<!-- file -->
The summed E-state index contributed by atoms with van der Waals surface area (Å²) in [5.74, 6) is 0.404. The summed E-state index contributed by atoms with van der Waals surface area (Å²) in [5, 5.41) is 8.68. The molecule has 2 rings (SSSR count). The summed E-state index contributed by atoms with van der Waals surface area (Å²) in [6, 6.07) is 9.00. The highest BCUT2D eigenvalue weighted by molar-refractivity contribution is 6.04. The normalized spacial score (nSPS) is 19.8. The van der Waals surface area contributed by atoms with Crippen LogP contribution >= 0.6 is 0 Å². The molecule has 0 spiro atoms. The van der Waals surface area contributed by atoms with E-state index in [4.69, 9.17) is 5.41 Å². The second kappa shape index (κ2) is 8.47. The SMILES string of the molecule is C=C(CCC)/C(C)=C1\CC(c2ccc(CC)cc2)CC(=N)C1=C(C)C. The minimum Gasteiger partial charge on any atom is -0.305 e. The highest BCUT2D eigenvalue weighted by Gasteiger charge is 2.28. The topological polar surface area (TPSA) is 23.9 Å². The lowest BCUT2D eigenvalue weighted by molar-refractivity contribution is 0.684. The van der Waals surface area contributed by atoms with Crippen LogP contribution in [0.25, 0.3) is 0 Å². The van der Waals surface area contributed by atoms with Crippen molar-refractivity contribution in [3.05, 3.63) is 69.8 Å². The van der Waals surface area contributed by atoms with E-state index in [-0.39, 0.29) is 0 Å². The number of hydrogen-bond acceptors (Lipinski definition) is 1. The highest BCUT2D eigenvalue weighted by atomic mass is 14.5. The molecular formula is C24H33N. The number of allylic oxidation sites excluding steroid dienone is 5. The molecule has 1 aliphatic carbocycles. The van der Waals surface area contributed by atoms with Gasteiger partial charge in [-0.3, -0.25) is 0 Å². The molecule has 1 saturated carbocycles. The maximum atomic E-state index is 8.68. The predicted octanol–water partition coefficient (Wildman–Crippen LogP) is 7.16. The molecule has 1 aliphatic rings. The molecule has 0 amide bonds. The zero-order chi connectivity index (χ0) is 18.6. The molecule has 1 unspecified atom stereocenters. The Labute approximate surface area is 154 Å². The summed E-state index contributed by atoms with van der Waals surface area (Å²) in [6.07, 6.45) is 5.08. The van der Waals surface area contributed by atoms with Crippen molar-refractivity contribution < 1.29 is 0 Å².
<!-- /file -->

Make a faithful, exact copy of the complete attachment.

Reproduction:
The summed E-state index contributed by atoms with van der Waals surface area (Å²) in [5.74, 6) is 0.404. The summed E-state index contributed by atoms with van der Waals surface area (Å²) in [5, 5.41) is 8.68. The molecule has 2 rings (SSSR count). The summed E-state index contributed by atoms with van der Waals surface area (Å²) in [6, 6.07) is 9.00. The highest BCUT2D eigenvalue weighted by molar-refractivity contribution is 6.04. The normalized spacial score (nSPS) is 19.8. The van der Waals surface area contributed by atoms with Crippen LogP contribution >= 0.6 is 0 Å². The molecule has 0 spiro atoms. The van der Waals surface area contributed by atoms with E-state index in [4.69, 9.17) is 5.41 Å². The second kappa shape index (κ2) is 8.47. The SMILES string of the molecule is C=C(CCC)/C(C)=C1\CC(c2ccc(CC)cc2)CC(=N)C1=C(C)C. The minimum Gasteiger partial charge on any atom is -0.305 e. The highest BCUT2D eigenvalue weighted by Gasteiger charge is 2.28. The topological polar surface area (TPSA) is 23.9 Å². The lowest BCUT2D eigenvalue weighted by molar-refractivity contribution is 0.684. The van der Waals surface area contributed by atoms with Crippen LogP contribution in [0.25, 0.3) is 0 Å². The van der Waals surface area contributed by atoms with Crippen molar-refractivity contribution in [3.05, 3.63) is 69.8 Å². The van der Waals surface area contributed by atoms with E-state index in [-0.39, 0.29) is 0 Å². The number of hydrogen-bond acceptors (Lipinski definition) is 1. The highest BCUT2D eigenvalue weighted by atomic mass is 14.5. The molecular formula is C24H33N. The number of allylic oxidation sites excluding steroid dienone is 5. The molecule has 1 aliphatic carbocycles. The van der Waals surface area contributed by atoms with Gasteiger partial charge in [-0.3, -0.25) is 0 Å². The molecule has 1 saturated carbocycles. The maximum atomic E-state index is 8.68. The predicted octanol–water partition coefficient (Wildman–Crippen LogP) is 7.16. The molecule has 1 aliphatic rings. The molecule has 0 amide bonds. The zero-order chi connectivity index (χ0) is 18.6. The molecule has 1 unspecified atom stereocenters. The Labute approximate surface area is 154 Å². The summed E-state index contributed by atoms with van der Waals surface area (Å²) in [6.07, 6.45) is 5.08. The van der Waals surface area contributed by atoms with Crippen molar-refractivity contribution < 1.29 is 0 Å².